IN the five years between 2014 and 2018, forty-six Coffs Harbour residents died of unintentional overdoses.
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This is 15 more than in the five years between 2009 and 2013, corresponding to an almost 50 per cent increase.
Mr John Ryan, CEO of Pennington Institute, explained the data released in Australia’s Annual Overdose Report 2020.
“In the five years between 2014 and 2018, there were forty-six unintentional overdose deaths in Coffs Harbour. That’s an unacceptably high number – and it’s forty-six too many.
“The data is clear: the overdose situation in Coffs Harbour is worsening.
“People are suffering and dying unnecessarily, and all levels of government and society are not doing enough to keep them safe,” he said.
Coffs Harbour resident Mr Mike Martin agrees.
He spoke with News of The Area about his daughter, Heather, who should never have died of an unintentional overdose.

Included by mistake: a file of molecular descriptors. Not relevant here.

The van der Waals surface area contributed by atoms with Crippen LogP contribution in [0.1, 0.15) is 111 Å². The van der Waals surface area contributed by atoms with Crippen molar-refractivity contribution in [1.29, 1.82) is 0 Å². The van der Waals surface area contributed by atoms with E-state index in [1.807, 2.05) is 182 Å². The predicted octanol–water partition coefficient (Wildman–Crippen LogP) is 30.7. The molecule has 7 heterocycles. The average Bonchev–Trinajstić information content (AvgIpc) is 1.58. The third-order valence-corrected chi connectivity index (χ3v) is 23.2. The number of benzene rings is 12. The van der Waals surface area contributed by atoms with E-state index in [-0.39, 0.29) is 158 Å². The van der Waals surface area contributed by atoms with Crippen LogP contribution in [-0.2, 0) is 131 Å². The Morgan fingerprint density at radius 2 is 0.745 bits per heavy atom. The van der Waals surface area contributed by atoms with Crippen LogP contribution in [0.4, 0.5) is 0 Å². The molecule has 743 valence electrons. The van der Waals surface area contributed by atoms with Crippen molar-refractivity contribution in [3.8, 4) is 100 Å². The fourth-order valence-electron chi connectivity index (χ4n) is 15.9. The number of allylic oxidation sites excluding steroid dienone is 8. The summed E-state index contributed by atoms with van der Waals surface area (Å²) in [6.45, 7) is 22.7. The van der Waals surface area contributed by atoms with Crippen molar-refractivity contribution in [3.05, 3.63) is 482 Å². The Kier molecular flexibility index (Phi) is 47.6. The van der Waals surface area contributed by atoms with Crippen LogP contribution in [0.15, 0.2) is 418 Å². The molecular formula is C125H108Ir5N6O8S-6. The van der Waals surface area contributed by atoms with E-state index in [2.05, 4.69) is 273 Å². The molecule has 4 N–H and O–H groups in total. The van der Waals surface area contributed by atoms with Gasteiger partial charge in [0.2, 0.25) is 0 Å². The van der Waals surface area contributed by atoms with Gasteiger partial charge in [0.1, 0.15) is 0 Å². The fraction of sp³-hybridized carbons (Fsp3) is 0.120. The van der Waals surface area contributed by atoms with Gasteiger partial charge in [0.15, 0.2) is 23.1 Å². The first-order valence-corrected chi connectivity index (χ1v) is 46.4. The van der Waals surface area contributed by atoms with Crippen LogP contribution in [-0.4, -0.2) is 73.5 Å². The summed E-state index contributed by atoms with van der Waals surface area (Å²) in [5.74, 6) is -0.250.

After Heather had a motor vehicle accident, a hip replacement, knee and foot operations, she was prescribed drugs for the pain.
“Eventually she was on thirteen lots of drugs including endone, oxycodone hydrochloride, ketamine and methadone because there is no system in place where all doctors and pharmacists can see what the person has been prescribed,” he said.
“Most people normally take what they are prescribed and think the doctors know what they are doing.”
“Normal everyday people need to check out the drugs being prescribed to them no matter what it is.
“Go to the pharmacist and ask them what it is because it can cause lots of problems, even death,” he concluded.
The Pennington Institute Report showed that in 2018, two hundred and sixteen residents of regional NSW died of unintentional overdose, compared to 308 residents of Greater Sydney (there were a total of 524 unintentional overdose deaths across NSW).
The rate of unintentional overdose deaths has been higher in regional NSW than Greater Sydney every year since 2010.
By Sandra MOON